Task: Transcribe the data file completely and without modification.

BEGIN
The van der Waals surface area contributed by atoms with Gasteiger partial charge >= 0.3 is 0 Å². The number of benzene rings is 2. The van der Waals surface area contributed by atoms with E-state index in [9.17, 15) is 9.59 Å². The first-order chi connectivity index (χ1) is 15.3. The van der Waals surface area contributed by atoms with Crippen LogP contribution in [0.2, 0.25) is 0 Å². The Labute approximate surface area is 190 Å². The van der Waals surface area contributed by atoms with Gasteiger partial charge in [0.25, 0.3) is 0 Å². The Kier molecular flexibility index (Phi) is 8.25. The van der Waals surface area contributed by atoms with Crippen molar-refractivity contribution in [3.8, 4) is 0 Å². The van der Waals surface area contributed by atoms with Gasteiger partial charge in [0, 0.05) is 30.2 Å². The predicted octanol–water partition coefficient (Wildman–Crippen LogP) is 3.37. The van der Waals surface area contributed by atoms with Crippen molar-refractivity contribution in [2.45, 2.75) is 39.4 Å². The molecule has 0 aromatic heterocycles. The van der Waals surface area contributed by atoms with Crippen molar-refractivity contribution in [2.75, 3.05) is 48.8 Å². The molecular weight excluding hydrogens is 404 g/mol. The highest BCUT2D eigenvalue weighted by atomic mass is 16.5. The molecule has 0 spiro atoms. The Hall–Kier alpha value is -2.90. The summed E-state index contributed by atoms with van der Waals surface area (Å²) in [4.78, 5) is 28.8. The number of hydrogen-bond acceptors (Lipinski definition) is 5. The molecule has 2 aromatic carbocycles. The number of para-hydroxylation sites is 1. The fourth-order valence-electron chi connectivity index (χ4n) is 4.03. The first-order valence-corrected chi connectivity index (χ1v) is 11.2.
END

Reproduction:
The van der Waals surface area contributed by atoms with Gasteiger partial charge >= 0.3 is 0 Å². The number of benzene rings is 2. The van der Waals surface area contributed by atoms with E-state index in [9.17, 15) is 9.59 Å². The first-order chi connectivity index (χ1) is 15.3. The van der Waals surface area contributed by atoms with Crippen LogP contribution in [0.2, 0.25) is 0 Å². The Labute approximate surface area is 190 Å². The van der Waals surface area contributed by atoms with Gasteiger partial charge in [0.25, 0.3) is 0 Å². The Kier molecular flexibility index (Phi) is 8.25. The van der Waals surface area contributed by atoms with Crippen molar-refractivity contribution in [3.8, 4) is 0 Å². The van der Waals surface area contributed by atoms with Gasteiger partial charge in [0, 0.05) is 30.2 Å². The predicted octanol–water partition coefficient (Wildman–Crippen LogP) is 3.37. The van der Waals surface area contributed by atoms with Crippen molar-refractivity contribution in [2.45, 2.75) is 39.4 Å². The molecule has 0 aromatic heterocycles. The van der Waals surface area contributed by atoms with Crippen molar-refractivity contribution in [2.75, 3.05) is 48.8 Å². The molecular weight excluding hydrogens is 404 g/mol. The highest BCUT2D eigenvalue weighted by atomic mass is 16.5. The molecule has 0 spiro atoms. The Hall–Kier alpha value is -2.90. The summed E-state index contributed by atoms with van der Waals surface area (Å²) in [4.78, 5) is 28.8. The number of hydrogen-bond acceptors (Lipinski definition) is 5. The molecule has 2 aromatic carbocycles. The number of para-hydroxylation sites is 1. The fourth-order valence-electron chi connectivity index (χ4n) is 4.03. The first-order valence-corrected chi connectivity index (χ1v) is 11.2.